Blaine Gibke 821006767
Jazz Music and Dancing of the Prohibition
The Roaring Twenties brought about a radical change in the very fabric of American society. The economy was booming and the culture was quickly moving away from its conventional conservative roots to a more liberal country as a whole. Women were dressing more outrageously and straying farther from their traditional roles. However, with the Prohibition of alcohol, people were more contained and not able to act as crazy as they wanted to. Thus, speakeasies were born. These were secret places where one could obtain alcohol. For example, where on Manhattan Island could one buy alcohol during the Prohibition? The answer may be more surprising than you think. One could purchase alcohol in “open saloons, restaurants, night clubs, bars behind peepholes, dancing academies, drugstores, delicatessens, confectionaries, soda fountains”(Speakeasies 1) and more. This quote shows that even though it was an illegal substance, it was readily accessible through easy means to the general public. There was a need for entertainment at these illegal bars, and jazz quickly became the most popular type of music during the Prohibition. However, some people were not fans of jazz music. They thought that it was a “Bolshevik element protesting against law and order.”(Thinkquest 1) Jazz music was much more popular with the young folk, as dancing to jazz music at speakeasies became a popular way for kids to blow off steam. Furthermore, singers went to speakeasies as well, to perform. Duke Ellington, Ethel Waters, and the Astaires were just some of many who performed in speakeasies across the nation. A popular dance of this time period was the Charleston, involving swaying arms and kicking feet. Flappers soon started doing the dance in groups, or with partners. The jazz music of the 1920’s was born out a “new, post-World War I optimism, a prevailing sense that something new was happening, that America was finally breaking from European culture and coming into its own.”(NEA 1) Two larger ensembles that really grew and flourished during the Prohibition was the bands led by Jean Goldkette and Paul Whiteman. Together, they really paved the way for unsegregated blending of jazz music, then soon after Duke Ellington waltzed right down that paved road. The Duke’s uncanny ability to create new styles and forms of music was instrumental in his popularity worldwide. However, not even the immense popularity of jazz could prepare America for what would come next: The Great Depression.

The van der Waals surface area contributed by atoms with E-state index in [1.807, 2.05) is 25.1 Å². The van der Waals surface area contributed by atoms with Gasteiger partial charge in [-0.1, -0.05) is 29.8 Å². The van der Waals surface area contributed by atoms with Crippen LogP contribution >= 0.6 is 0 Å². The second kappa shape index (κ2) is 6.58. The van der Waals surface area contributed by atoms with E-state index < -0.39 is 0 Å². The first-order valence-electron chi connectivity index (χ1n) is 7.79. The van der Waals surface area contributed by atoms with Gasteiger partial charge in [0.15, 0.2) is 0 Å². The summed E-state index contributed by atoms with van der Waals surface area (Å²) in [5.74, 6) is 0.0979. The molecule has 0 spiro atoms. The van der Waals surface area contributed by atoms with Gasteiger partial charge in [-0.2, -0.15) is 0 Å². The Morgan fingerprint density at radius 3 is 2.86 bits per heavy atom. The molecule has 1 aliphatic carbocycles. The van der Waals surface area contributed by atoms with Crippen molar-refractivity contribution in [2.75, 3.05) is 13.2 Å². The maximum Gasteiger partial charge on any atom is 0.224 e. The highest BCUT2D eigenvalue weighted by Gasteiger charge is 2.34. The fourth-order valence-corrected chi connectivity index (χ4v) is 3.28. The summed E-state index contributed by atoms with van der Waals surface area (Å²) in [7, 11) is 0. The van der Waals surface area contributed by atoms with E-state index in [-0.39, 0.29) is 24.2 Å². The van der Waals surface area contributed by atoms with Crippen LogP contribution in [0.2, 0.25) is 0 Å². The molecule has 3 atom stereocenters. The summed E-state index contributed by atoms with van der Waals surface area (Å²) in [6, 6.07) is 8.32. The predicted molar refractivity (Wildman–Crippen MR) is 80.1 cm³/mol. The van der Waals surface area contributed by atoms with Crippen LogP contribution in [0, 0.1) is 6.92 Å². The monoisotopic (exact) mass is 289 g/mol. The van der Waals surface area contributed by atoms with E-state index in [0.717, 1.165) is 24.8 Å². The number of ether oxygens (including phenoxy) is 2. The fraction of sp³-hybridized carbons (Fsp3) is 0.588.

Here is an example of the Charleston dance being performed by a flapper girl, first alone, then with an instructional and partner dance.
This is a video of the song entitled The Mooche by Duke Ellington. Songs like this and other jazz pieces similar to this were performed in speakeasies all over the country.
This video is another example of popular R&B music of the time. However, as a female vocalist she did not receive as much recognition as the jazz hits of the same era. She is still noteworthy though, and greatly contributed to the music of the Prohibition.
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